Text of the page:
Oxford graduate and qualified English teacher with seven years’ tutoring experience. A-level English literature tuition in west and south-west London or online.
I try to combine three things that I want my students to do, which are three forms of thinking: speak about complex ideas, read high-quality material, and write essays for which they will receive detailed feedback. For obvious reasons, lessons are weighted to speaking, and homework to reading and writing.
Pedagogy’s holy grail is measuring progress, which is difficult in a classroom and impossible in a lecture. Happily, the tutorial system allows this to occur continuously and efficiently via dialogue. Can a student re-express an idea they have heard or read in their own words? If the answer is yes, they have probably understood the idea. Hence the constant questions!
As well as understanding the ideas of others, speaking is essential for students to develop their own. I love the quote from the novelist E. M. Forster, ‘How can I tell what I think till I see what I say?’ We improve the quality of our ideas through the process of articulating them.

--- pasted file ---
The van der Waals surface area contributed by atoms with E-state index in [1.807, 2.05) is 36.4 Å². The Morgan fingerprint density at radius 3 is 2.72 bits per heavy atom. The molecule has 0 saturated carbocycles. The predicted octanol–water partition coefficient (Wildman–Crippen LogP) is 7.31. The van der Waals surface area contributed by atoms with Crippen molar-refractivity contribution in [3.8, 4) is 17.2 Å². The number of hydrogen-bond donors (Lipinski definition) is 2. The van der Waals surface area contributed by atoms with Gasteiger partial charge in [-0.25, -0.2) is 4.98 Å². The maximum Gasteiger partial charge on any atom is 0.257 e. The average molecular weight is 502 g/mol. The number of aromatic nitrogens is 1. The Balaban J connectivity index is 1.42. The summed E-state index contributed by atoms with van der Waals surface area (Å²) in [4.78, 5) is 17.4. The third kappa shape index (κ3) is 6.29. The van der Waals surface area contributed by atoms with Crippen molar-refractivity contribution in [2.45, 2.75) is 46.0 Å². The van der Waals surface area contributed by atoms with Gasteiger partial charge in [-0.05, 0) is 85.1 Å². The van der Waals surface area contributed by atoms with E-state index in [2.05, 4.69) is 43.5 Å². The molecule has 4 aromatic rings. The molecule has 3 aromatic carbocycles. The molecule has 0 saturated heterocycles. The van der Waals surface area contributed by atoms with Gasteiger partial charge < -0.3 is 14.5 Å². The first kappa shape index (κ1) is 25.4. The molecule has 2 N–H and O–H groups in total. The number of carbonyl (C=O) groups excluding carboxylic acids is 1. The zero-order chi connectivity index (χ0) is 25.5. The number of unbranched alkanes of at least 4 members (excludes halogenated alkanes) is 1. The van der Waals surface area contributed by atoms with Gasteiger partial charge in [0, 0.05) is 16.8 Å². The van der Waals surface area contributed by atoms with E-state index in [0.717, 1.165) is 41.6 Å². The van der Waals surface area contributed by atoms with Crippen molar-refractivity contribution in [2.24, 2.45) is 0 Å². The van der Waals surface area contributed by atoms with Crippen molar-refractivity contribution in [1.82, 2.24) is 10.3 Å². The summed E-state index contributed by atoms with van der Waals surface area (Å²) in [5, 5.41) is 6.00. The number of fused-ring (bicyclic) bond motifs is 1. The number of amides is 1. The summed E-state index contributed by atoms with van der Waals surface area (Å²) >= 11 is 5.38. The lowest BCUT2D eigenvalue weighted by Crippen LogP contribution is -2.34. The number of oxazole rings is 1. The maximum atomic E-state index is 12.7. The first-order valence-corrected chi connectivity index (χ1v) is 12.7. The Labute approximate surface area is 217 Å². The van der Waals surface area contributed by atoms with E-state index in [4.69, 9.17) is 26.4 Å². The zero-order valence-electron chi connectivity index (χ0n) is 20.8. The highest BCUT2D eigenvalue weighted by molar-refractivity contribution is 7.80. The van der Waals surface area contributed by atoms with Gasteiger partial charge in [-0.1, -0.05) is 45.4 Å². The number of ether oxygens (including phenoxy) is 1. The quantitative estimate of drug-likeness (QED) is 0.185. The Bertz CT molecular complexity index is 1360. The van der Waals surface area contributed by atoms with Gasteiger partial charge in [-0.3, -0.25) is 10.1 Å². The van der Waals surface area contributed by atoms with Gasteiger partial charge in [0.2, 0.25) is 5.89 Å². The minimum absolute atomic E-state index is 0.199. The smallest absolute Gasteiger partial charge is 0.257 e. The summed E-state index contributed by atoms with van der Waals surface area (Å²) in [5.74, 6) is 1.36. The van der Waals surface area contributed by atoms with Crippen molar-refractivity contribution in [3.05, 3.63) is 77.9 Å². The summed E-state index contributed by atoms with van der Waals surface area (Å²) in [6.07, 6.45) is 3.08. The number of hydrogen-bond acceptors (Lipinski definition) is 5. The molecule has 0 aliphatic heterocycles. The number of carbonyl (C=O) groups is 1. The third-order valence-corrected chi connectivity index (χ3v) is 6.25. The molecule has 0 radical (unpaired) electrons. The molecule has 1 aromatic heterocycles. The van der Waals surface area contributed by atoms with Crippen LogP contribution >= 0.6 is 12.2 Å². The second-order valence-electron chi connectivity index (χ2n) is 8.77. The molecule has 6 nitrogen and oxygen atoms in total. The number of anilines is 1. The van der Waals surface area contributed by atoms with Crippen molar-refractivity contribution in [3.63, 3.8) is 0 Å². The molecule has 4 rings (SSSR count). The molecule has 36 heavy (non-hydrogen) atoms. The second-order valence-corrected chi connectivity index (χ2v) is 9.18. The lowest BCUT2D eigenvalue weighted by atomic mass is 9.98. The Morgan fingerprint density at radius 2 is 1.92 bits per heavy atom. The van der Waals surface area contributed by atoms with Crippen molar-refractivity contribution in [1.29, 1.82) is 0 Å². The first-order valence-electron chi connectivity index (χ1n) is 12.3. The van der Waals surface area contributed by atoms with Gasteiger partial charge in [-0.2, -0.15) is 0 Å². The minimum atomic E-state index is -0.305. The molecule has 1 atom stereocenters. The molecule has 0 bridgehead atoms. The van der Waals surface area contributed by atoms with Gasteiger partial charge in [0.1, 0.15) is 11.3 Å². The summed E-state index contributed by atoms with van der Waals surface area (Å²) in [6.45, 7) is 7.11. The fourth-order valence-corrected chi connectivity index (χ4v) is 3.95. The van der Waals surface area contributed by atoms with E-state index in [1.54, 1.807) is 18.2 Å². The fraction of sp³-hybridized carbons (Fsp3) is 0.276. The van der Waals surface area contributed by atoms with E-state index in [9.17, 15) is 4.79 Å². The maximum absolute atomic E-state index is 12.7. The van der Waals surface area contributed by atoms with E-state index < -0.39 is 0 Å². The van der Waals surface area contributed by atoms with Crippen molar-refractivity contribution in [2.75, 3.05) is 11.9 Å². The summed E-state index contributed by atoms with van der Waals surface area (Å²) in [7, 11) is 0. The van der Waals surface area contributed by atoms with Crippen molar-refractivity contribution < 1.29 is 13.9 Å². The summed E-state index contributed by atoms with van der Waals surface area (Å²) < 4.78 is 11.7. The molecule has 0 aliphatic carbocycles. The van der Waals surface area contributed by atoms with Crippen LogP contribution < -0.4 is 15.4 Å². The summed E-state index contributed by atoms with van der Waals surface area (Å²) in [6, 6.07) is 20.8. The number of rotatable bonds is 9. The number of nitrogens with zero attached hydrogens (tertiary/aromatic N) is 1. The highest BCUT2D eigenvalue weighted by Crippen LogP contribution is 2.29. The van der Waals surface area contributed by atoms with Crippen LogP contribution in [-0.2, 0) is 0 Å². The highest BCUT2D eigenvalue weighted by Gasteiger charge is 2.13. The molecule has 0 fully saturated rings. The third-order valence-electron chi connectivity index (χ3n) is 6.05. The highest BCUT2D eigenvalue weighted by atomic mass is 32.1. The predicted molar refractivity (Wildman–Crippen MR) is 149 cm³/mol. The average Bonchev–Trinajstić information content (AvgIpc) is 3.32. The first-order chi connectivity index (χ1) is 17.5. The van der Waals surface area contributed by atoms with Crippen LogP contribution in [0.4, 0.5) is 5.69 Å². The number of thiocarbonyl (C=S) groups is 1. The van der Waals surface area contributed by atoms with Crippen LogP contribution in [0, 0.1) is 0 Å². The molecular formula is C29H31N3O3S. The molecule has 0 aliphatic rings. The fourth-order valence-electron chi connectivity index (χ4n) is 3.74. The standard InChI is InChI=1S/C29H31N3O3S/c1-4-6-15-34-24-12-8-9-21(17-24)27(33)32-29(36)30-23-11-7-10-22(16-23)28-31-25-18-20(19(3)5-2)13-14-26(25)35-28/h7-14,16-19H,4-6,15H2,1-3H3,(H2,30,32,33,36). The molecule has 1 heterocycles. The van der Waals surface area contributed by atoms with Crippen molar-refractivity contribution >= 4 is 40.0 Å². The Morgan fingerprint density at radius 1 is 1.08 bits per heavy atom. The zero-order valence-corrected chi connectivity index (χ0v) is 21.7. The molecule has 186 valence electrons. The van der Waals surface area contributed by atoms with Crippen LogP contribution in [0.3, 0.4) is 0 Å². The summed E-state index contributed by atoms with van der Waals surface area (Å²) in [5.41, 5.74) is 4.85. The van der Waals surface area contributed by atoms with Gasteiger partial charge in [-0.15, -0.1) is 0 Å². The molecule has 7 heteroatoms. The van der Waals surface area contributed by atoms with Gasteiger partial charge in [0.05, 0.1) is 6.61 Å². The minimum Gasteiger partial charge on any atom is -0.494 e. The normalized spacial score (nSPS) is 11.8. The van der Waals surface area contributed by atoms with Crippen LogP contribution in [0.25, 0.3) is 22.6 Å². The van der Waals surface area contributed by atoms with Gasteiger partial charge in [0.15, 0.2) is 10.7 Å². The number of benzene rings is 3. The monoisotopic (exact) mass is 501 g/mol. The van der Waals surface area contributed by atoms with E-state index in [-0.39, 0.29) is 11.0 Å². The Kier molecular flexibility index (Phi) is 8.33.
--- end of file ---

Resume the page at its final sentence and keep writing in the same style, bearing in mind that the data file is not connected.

For my part, quite a lot of what I say is explaining what texts mean. This might sound obvious, but great works of literature are complex, so, to understand their meaning, one’s own interpretation probably needs the support of other people’s prior interpretations.
I sometimes like to break the question of a text’s meaning into two: What’s it about? And what’s it really about? Answering the first question is comprehension, a necessary first step. To answer the second question is to understand. In ‘A Streetcar Named Desire’, for example, Blanche goes to live with her sister in New Orleans. She expresses a strong dislike of her surroundings and is frequently associated with images of water. She declines mentally and is eventually taken away. So what’s the play really about? Blanche is a Romantic idealist who is disappointed with her life but still tends to imagine things in their perfect form. The play is about the human soul conceiving of things being as good as they could be (as if cleansed by water), reaching for the conception, and failing to grasp it – shuttling back and forth, in other words, on the streetcar named desire.